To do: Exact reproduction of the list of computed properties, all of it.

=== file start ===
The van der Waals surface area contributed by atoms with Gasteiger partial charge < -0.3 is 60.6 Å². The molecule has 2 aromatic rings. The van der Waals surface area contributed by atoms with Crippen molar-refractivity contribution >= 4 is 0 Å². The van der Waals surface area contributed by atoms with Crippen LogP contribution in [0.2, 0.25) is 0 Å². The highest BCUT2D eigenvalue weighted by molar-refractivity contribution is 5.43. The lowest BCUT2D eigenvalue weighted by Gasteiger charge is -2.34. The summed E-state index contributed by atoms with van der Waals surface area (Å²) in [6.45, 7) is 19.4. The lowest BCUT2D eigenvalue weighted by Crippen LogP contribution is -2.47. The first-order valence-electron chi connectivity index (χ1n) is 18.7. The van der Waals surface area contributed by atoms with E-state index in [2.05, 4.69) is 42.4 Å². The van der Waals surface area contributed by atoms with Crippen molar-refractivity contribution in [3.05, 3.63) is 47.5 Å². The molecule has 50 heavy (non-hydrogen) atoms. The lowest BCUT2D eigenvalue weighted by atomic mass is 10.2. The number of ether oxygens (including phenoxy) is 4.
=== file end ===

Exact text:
The van der Waals surface area contributed by atoms with Gasteiger partial charge < -0.3 is 60.6 Å². The molecule has 2 aromatic rings. The van der Waals surface area contributed by atoms with Crippen molar-refractivity contribution >= 4 is 0 Å². The van der Waals surface area contributed by atoms with Crippen LogP contribution in [0.2, 0.25) is 0 Å². The highest BCUT2D eigenvalue weighted by molar-refractivity contribution is 5.43. The lowest BCUT2D eigenvalue weighted by Gasteiger charge is -2.34. The summed E-state index contributed by atoms with van der Waals surface area (Å²) in [6.45, 7) is 19.4. The lowest BCUT2D eigenvalue weighted by Crippen LogP contribution is -2.47. The first-order valence-electron chi connectivity index (χ1n) is 18.7. The van der Waals surface area contributed by atoms with E-state index in [2.05, 4.69) is 42.4 Å². The van der Waals surface area contributed by atoms with Crippen molar-refractivity contribution in [3.05, 3.63) is 47.5 Å². The molecule has 50 heavy (non-hydrogen) atoms. The lowest BCUT2D eigenvalue weighted by atomic mass is 10.2. The number of ether oxygens (including phenoxy) is 4.